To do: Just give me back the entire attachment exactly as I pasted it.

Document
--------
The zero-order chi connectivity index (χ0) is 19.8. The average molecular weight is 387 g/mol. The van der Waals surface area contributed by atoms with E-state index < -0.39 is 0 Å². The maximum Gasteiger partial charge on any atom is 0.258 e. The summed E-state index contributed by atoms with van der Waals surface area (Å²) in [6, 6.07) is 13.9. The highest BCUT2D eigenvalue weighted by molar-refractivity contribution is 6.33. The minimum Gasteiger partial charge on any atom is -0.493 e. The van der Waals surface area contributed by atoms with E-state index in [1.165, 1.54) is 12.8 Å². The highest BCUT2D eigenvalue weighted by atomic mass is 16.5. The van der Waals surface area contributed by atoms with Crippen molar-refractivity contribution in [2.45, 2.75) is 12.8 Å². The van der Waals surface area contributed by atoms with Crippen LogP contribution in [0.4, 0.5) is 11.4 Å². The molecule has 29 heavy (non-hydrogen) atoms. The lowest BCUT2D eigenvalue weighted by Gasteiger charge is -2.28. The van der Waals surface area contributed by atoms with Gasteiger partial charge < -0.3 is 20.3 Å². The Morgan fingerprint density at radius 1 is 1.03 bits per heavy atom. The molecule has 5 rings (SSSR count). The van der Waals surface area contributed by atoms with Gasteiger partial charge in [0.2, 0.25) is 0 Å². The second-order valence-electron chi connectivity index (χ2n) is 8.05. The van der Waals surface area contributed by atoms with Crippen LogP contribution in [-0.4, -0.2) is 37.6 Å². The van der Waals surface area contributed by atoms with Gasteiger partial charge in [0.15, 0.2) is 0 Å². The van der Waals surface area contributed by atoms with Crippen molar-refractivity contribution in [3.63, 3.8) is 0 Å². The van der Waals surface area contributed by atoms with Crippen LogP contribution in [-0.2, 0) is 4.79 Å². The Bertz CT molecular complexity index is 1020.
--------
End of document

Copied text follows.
The zero-order chi connectivity index (χ0) is 19.8. The average molecular weight is 387 g/mol. The van der Waals surface area contributed by atoms with E-state index < -0.39 is 0 Å². The maximum Gasteiger partial charge on any atom is 0.258 e. The summed E-state index contributed by atoms with van der Waals surface area (Å²) in [6, 6.07) is 13.9. The highest BCUT2D eigenvalue weighted by molar-refractivity contribution is 6.33. The minimum Gasteiger partial charge on any atom is -0.493 e. The van der Waals surface area contributed by atoms with E-state index in [1.165, 1.54) is 12.8 Å². The highest BCUT2D eigenvalue weighted by atomic mass is 16.5. The van der Waals surface area contributed by atoms with Crippen molar-refractivity contribution in [2.45, 2.75) is 12.8 Å². The van der Waals surface area contributed by atoms with Crippen LogP contribution in [0.4, 0.5) is 11.4 Å². The molecule has 29 heavy (non-hydrogen) atoms. The lowest BCUT2D eigenvalue weighted by Gasteiger charge is -2.28. The van der Waals surface area contributed by atoms with Gasteiger partial charge < -0.3 is 20.3 Å². The Morgan fingerprint density at radius 1 is 1.03 bits per heavy atom. The molecule has 5 rings (SSSR count). The van der Waals surface area contributed by atoms with Gasteiger partial charge in [0.2, 0.25) is 0 Å². The second-order valence-electron chi connectivity index (χ2n) is 8.05. The van der Waals surface area contributed by atoms with Crippen LogP contribution in [-0.4, -0.2) is 37.6 Å². The van der Waals surface area contributed by atoms with Gasteiger partial charge in [0.15, 0.2) is 0 Å². The van der Waals surface area contributed by atoms with Crippen molar-refractivity contribution in [3.63, 3.8) is 0 Å². The van der Waals surface area contributed by atoms with Crippen LogP contribution in [-0.2, 0) is 4.79 Å². The Bertz CT molecular complexity index is 1020.